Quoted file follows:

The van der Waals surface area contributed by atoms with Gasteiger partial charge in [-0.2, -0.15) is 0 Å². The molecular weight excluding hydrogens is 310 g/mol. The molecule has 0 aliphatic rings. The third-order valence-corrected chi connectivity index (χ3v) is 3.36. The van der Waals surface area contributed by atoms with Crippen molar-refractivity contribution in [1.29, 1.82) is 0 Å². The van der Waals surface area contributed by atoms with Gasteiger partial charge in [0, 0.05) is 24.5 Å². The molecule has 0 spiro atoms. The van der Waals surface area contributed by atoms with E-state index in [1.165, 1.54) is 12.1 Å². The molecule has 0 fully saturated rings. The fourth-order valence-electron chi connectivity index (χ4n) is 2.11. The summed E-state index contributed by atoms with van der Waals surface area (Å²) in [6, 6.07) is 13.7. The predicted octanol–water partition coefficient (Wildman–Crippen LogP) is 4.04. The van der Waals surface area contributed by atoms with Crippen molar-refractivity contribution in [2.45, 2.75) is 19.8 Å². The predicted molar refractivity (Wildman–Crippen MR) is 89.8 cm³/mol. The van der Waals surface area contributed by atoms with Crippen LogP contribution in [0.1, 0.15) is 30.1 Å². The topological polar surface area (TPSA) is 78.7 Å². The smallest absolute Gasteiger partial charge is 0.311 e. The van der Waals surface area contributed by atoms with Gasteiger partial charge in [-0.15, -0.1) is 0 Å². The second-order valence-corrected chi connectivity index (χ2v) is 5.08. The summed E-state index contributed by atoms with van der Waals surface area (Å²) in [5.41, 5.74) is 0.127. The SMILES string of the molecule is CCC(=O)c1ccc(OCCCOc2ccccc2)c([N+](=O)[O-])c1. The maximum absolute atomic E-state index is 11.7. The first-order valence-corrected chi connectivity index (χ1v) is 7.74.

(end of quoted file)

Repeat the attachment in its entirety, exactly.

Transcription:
The van der Waals surface area contributed by atoms with Gasteiger partial charge in [-0.2, -0.15) is 0 Å². The molecular weight excluding hydrogens is 310 g/mol. The molecule has 0 aliphatic rings. The third-order valence-corrected chi connectivity index (χ3v) is 3.36. The van der Waals surface area contributed by atoms with Crippen molar-refractivity contribution in [1.29, 1.82) is 0 Å². The van der Waals surface area contributed by atoms with Gasteiger partial charge in [0, 0.05) is 24.5 Å². The molecule has 0 spiro atoms. The van der Waals surface area contributed by atoms with E-state index in [1.165, 1.54) is 12.1 Å². The molecule has 0 fully saturated rings. The fourth-order valence-electron chi connectivity index (χ4n) is 2.11. The summed E-state index contributed by atoms with van der Waals surface area (Å²) in [6, 6.07) is 13.7. The predicted octanol–water partition coefficient (Wildman–Crippen LogP) is 4.04. The van der Waals surface area contributed by atoms with Crippen molar-refractivity contribution in [2.45, 2.75) is 19.8 Å². The predicted molar refractivity (Wildman–Crippen MR) is 89.8 cm³/mol. The van der Waals surface area contributed by atoms with Crippen LogP contribution in [0.1, 0.15) is 30.1 Å². The topological polar surface area (TPSA) is 78.7 Å². The smallest absolute Gasteiger partial charge is 0.311 e. The van der Waals surface area contributed by atoms with Gasteiger partial charge in [-0.15, -0.1) is 0 Å². The second-order valence-corrected chi connectivity index (χ2v) is 5.08. The summed E-state index contributed by atoms with van der Waals surface area (Å²) in [5.41, 5.74) is 0.127. The SMILES string of the molecule is CCC(=O)c1ccc(OCCCOc2ccccc2)c([N+](=O)[O-])c1. The maximum absolute atomic E-state index is 11.7. The first-order valence-corrected chi connectivity index (χ1v) is 7.74.